Engineers might not be well known for their people skills, but Moore Engineering Inc. prides itself on making relationships with clients that last years and even decades, not just the length of one project.
Moore Engineering was founded 51 years ago by brothers Marshall and Clifford Moore in Fargo. Jeff Volk, president and CEO of Moore Engineering, said they moved their headquarters from Fargo to West Fargo in 1964 and have been there ever since.
The company formed an employee stock ownership plan in 1998 to allow partial ownership by company employees, and has been 100-percent employee owned since 2004.
"We have about 100 full-time employees today," Volk said. "We grow in the summertime with our seasonal work, but we've been on a steady growth pattern for probably the last 15 years."
Moore Engineering handles many areas of civil engineering, including municipal, water resources and land surveying. Volk said they focus primarily on municipal and water resources, and within municipal they do transportation, environmental and utilities for things such as city expansion.
"One of the things that is unique, we think, to Moore Engineering is we focus on the clients. We do a lot of projects, but our focus is on the clients' needs. We feel we do an awful good job of identifying the services they need to make a project successful, and not just the engineering services - the public involvement, the finance needs, things on that line," Volk said. "We help them pull the whole package together so that they can be successful in developing their infrastructure, revitalizing their community, whatever their needs are."
Along with the headquarters in West Fargo, Moore Engineering has a branch office in Fergus Falls, Minn., and the new office in Minot.
"Our work area is North Dakota and Minnesota right now," Volk said. "With the Minot office it's going to give us the opportunity to provide more clients the same types of services we do in all our offices in the north-central and northwestern parts of the state."
Working in West Fargo, Moore has ample experience solving flood problems, which will serve it well in the Magic City.
The new Minot office is located at 315 S. Main St., Suite 100, and the phone number is 839-1590. This is only a temporary location, however, and the office will eventually be moving to 2730-30th St. NW.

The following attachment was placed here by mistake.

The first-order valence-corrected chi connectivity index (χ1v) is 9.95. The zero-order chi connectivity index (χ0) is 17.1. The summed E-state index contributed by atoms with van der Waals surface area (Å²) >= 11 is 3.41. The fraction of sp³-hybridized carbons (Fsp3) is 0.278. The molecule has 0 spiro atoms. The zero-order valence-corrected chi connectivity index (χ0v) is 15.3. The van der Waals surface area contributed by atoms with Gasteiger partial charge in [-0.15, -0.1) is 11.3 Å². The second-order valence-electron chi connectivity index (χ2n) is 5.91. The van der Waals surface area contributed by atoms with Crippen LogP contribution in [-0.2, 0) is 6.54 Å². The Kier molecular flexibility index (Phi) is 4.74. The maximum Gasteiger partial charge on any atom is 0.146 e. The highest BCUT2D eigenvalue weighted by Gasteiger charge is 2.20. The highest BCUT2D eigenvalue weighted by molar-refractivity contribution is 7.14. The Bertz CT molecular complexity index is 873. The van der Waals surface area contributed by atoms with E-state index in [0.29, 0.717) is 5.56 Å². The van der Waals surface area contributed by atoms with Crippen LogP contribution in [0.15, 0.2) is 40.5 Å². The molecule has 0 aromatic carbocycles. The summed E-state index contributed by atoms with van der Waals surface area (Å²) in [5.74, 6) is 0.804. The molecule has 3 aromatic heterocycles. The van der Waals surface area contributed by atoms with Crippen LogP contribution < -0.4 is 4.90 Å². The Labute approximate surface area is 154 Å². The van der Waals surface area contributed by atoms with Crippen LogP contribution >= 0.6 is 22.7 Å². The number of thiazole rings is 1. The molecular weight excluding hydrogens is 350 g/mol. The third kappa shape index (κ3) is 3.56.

Brock Storrusten, who worked for Moore for 17 years before leaving for another opportunity in North Carolina in 2010, is back at Moore and has been the Minot branch manager since Dec. 5. At the moment Storrusten is the only employee in the Minot office, but he is looking to fill up to nine positions as soon as possible.
Storrusten will be hiring for three distinct groups - one to two people in computer-aided design, a couple of project engineers as well as a graduate engineer, and a full-time survey crew.
"We have 110 employees in our office in West Fargo, out of our headquarters, and we will supplement our needs up here with some from the West Fargo office," Storrusten said.
Anyone interested in applying can go to Moore's website at (www.mooreengineeringinc.com), email Joni Smith in human resources at email@example.com, or call Storrusten in the Minot office at 839-1590.
Volk said one of the many reasons to work at Moore is the benefits package, which provides added retirement benefits because the company is employee-owned. He said the firm is also generous with profit sharing contributions.
"So I think when applicants start to look at our company and the success we've had in our other offices, it's going to help Brock place candidates into Minot and help them be successful." Volk said.
"The one thing when I'm interviewing candidates that I promote with Moore Engineering is the people that work here. People are very passionate about what they do, very friendly, it's a family-type atmosphere that we have within the company," Storrusten added. "So I think that's a large benefit for the applicants as well."